A hedge-fund billionaire called Leon Cooperman wrote an open letter to Obama which has been “widely circulated in the business community.”
Evident throughout the letter is a sense of victimization prevalent among so many of America’s wealthiest people. In an extreme version of this, the rich feel that they have become the new, vilified underclass. T. J. Rodgers, a libertarian and a Silicon Valley entrepreneur, has taken to comparing Barack Obama’s treatment of the rich to the oppression of ethnic minorities—an approach, he says, that the President, as an African-American, should be particularly sensitive to. Clifford S. Asness, the founding partner of the hedge fund AQR Capital Management, wrote an open letter to the President in 2009, after Obama blamed “a small group of speculators” for Chrysler’s bankruptcy. Asness suggested that “hedge funds really need a community organizer,” and accused the White House of “bullying” the financial sector. Dan Loeb, a hedge-fund manager who supported Obama in 2008, has compared his Wall Street peers who still support the President to “battered wives.” “He really loves us and when he beats us, he doesn’t mean it; he just gets a little angry,” Loeb wrote in an e-mail in December, 2010, to a group of Wall Street financiers.
Oh lordy – it’s so funny and so disgusting, both at once.
It’s familiar, certainly. I’m distantly acquainted with some rich people who talk that way. Aggrieved; resentful; embattled…in their huge SUVs and their 14 expensive houses.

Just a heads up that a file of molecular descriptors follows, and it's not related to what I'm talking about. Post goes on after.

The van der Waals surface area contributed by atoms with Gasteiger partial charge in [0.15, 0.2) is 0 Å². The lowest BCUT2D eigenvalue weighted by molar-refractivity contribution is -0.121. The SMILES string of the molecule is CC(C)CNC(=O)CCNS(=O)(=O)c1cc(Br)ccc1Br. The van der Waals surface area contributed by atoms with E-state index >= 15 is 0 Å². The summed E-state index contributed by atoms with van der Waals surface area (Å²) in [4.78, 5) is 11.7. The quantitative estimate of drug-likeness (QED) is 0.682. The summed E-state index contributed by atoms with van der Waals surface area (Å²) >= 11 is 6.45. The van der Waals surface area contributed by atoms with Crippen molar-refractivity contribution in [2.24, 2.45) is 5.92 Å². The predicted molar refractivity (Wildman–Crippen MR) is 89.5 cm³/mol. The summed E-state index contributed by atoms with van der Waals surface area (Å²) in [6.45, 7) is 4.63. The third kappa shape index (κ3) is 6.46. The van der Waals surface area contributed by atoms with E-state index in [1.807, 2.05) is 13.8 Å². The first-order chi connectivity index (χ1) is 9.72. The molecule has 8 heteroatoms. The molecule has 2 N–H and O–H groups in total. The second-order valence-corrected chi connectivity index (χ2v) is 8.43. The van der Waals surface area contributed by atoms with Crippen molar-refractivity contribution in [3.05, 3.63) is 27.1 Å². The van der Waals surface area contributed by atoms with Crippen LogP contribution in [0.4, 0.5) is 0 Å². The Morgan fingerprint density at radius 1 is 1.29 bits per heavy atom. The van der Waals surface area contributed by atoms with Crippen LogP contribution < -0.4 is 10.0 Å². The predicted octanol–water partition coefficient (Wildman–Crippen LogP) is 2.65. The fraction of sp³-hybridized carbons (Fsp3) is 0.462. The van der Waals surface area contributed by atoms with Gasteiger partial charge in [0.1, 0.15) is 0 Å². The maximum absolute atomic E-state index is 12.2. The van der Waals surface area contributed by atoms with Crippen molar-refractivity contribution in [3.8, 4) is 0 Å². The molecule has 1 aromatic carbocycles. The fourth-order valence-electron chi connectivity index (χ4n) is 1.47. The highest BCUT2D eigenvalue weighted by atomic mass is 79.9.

It’s also familiar from the way MRAs and white supremacists and the Vatican talk. We are the real victims around here – we the rich, we the white, we the men, we the priests and cardinals and popes. We are not the bullies, we are the ones who get bullied.
Nick Hanauer is a Seattle entrepreneur and venture capitalist who was one of the first investors in Amazon. In a book published this year, he argues that since the Reagan era American capitalists have enjoyed a uniquely supportive set of ideological, political, and economic conditions. Their personal enrichment came to be seen as a precondition for the enrichment of everyone else. Lower taxes for them were a social good, rather than a selfish perk.
“If you are a job creator, your fifteen-per-cent tax rate is righteous. If you aren’t, it is a con job,” Hanauer told me. “The idea that the rich deserve to be rich is a very comforting idea if you are rich.” Referring to Obama’s “You didn’t build that” remark, at a rally in Virginia in July, which became a flashpoint with the right, Hanauer said that “the notion that you built it yourself is what you need to believe to feel comfortable with yourself and your desire not to pay too much in taxes.”
I know people like that. They don’t just think all that, they even think everybody agrees with them. It’s bizarre.